Promising treatment unveiled for peanut allergies

September 19, 2017 by  

A new experimental treatment program for children with mild to moderate peanut allergies is being offered at St. Joseph’s Health Care centre in London.

Patients with peanut allergies know the fear a simple peanut butter sandwich can cause, even when it is on the other side of the room. Up until now, the avoidance of all peanut-based foods has been the recommended course of action.

However, this new program, called oral immunotherapy, begins by exposing the children to about a 500th-size flake of a peanut. Over the course of about a year, the amount of nut flour eaten is increased, allowing the child’s body build a tolerance to the protein.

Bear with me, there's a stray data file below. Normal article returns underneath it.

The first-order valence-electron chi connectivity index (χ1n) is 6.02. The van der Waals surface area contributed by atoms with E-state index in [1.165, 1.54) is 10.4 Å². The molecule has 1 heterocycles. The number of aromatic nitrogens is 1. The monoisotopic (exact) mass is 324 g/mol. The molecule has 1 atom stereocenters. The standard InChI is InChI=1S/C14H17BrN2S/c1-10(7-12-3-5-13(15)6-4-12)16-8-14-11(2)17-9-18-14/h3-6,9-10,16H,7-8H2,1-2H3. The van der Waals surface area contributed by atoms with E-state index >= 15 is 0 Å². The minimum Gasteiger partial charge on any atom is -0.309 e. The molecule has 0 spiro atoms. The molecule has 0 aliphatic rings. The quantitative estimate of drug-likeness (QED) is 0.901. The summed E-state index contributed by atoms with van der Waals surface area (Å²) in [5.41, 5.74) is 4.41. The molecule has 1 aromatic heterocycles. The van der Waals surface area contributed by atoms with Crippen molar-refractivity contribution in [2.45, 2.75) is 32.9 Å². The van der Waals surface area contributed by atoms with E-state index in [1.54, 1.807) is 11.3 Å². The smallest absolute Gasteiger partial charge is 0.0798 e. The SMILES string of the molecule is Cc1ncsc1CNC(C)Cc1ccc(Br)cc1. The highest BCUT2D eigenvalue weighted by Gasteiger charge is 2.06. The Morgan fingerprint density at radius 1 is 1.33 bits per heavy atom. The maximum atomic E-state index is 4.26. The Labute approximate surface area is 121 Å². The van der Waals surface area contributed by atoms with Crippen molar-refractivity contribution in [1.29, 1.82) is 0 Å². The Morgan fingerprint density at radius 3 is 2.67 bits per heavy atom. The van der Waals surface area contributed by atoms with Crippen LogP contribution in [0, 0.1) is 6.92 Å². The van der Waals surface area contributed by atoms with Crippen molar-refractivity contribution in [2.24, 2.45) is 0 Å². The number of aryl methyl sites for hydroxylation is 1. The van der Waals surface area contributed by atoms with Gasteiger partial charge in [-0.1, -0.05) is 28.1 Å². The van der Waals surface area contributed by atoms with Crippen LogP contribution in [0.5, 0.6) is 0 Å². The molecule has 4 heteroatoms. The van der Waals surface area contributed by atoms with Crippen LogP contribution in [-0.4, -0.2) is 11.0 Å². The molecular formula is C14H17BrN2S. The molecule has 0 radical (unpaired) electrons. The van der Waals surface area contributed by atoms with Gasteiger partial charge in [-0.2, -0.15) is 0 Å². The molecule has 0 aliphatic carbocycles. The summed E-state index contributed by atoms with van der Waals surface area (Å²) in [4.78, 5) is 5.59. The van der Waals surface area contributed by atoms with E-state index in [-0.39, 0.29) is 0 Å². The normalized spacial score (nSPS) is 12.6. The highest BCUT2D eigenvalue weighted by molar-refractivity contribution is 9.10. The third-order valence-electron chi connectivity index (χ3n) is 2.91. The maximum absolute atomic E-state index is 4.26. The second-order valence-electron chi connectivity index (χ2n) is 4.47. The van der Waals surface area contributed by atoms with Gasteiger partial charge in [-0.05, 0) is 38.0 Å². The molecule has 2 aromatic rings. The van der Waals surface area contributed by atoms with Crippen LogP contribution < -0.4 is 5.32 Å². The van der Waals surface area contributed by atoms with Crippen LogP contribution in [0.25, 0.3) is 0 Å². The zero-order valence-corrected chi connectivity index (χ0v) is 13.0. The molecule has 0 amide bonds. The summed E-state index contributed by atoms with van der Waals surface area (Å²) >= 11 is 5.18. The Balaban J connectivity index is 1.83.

Mild to moderate reactions to peanut exposure can cause uncomfortable skin rashes, swelling and hives. Stomach aches and difficulty breathing and swallowing are also common.

While the treatment program is simple, it can cause a lot of fear for patients, especially during the first visit and whenever the amount of peanut flour they are asked to eat increases. To help alleviate anxiety, doctors sometimes provide patients with informational brochures detailing the steps in the program.

As their tolerance increases, patients can become less fearful about accidentally eating trace amounts of peanut oil or flour while in a restaurant or at school.

The oral immunotherapy program began with 20 children. Thus far, no one has had an allergic reaction, and one child has already graduated. While the therapy is not a cure, children can maintain their tolerance by eating one peanut M&M candy per day.